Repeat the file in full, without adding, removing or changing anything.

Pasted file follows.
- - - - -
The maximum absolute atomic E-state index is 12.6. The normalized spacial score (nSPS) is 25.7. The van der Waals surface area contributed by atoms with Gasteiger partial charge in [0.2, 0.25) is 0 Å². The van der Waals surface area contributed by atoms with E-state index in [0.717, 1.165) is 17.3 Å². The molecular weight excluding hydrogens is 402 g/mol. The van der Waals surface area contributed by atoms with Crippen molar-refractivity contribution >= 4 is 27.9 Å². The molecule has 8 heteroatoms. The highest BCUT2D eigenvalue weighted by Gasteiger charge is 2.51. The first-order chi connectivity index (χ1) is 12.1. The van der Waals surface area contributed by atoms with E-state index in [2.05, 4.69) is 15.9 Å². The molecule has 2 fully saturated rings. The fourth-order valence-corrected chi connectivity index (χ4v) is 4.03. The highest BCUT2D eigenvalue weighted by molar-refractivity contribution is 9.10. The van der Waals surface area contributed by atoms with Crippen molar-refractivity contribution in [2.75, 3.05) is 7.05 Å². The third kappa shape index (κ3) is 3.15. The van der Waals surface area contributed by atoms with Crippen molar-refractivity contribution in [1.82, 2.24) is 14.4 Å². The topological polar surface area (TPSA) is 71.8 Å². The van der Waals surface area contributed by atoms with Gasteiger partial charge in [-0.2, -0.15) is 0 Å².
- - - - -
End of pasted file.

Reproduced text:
The maximum absolute atomic E-state index is 12.6. The normalized spacial score (nSPS) is 25.7. The van der Waals surface area contributed by atoms with Gasteiger partial charge in [0.2, 0.25) is 0 Å². The van der Waals surface area contributed by atoms with E-state index in [0.717, 1.165) is 17.3 Å². The molecular weight excluding hydrogens is 402 g/mol. The van der Waals surface area contributed by atoms with Crippen molar-refractivity contribution >= 4 is 27.9 Å². The molecule has 8 heteroatoms. The highest BCUT2D eigenvalue weighted by Gasteiger charge is 2.51. The first-order chi connectivity index (χ1) is 12.1. The van der Waals surface area contributed by atoms with E-state index in [2.05, 4.69) is 15.9 Å². The molecule has 2 fully saturated rings. The fourth-order valence-corrected chi connectivity index (χ4v) is 4.03. The highest BCUT2D eigenvalue weighted by molar-refractivity contribution is 9.10. The van der Waals surface area contributed by atoms with Crippen molar-refractivity contribution in [2.75, 3.05) is 7.05 Å². The third kappa shape index (κ3) is 3.15. The van der Waals surface area contributed by atoms with Crippen molar-refractivity contribution in [1.82, 2.24) is 14.4 Å². The topological polar surface area (TPSA) is 71.8 Å². The van der Waals surface area contributed by atoms with Gasteiger partial charge in [-0.2, -0.15) is 0 Å².